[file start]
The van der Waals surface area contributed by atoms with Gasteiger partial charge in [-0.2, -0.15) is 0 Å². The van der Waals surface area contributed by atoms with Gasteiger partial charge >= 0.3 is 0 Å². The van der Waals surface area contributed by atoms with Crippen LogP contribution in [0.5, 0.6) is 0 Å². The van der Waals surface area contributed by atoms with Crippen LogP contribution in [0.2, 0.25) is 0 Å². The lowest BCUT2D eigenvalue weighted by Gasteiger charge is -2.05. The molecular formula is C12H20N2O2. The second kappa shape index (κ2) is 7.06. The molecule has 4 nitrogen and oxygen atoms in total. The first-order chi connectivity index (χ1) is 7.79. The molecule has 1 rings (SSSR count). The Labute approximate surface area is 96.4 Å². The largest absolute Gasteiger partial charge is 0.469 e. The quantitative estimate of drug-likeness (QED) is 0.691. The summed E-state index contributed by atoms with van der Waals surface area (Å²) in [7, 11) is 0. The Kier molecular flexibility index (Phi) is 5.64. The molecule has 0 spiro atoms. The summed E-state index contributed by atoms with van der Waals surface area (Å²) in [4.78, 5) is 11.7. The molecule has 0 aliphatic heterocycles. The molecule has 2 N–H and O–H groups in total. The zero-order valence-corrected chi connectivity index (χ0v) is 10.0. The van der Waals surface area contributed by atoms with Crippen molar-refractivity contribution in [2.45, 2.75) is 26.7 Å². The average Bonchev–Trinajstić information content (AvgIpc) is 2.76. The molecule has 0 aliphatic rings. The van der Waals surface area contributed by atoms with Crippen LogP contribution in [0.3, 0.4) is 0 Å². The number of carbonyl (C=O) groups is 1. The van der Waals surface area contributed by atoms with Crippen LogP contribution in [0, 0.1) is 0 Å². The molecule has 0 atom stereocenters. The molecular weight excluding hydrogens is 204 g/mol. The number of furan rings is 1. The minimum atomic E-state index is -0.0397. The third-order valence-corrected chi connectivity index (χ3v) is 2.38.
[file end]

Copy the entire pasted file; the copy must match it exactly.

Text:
The van der Waals surface area contributed by atoms with Gasteiger partial charge in [-0.2, -0.15) is 0 Å². The van der Waals surface area contributed by atoms with Gasteiger partial charge >= 0.3 is 0 Å². The van der Waals surface area contributed by atoms with Crippen LogP contribution in [0.5, 0.6) is 0 Å². The van der Waals surface area contributed by atoms with Crippen LogP contribution in [0.2, 0.25) is 0 Å². The lowest BCUT2D eigenvalue weighted by Gasteiger charge is -2.05. The molecular formula is C12H20N2O2. The second kappa shape index (κ2) is 7.06. The molecule has 4 nitrogen and oxygen atoms in total. The first-order chi connectivity index (χ1) is 7.79. The molecule has 1 rings (SSSR count). The Labute approximate surface area is 96.4 Å². The largest absolute Gasteiger partial charge is 0.469 e. The quantitative estimate of drug-likeness (QED) is 0.691. The summed E-state index contributed by atoms with van der Waals surface area (Å²) in [7, 11) is 0. The Kier molecular flexibility index (Phi) is 5.64. The molecule has 0 spiro atoms. The summed E-state index contributed by atoms with van der Waals surface area (Å²) in [4.78, 5) is 11.7. The molecule has 0 aliphatic heterocycles. The molecule has 2 N–H and O–H groups in total. The zero-order valence-corrected chi connectivity index (χ0v) is 10.0. The van der Waals surface area contributed by atoms with Crippen molar-refractivity contribution in [2.45, 2.75) is 26.7 Å². The average Bonchev–Trinajstić information content (AvgIpc) is 2.76. The molecule has 0 aliphatic rings. The van der Waals surface area contributed by atoms with Crippen LogP contribution in [0.3, 0.4) is 0 Å². The number of carbonyl (C=O) groups is 1. The van der Waals surface area contributed by atoms with Crippen LogP contribution in [0, 0.1) is 0 Å². The molecule has 0 atom stereocenters. The molecular weight excluding hydrogens is 204 g/mol. The number of furan rings is 1. The minimum atomic E-state index is -0.0397. The third-order valence-corrected chi connectivity index (χ3v) is 2.38.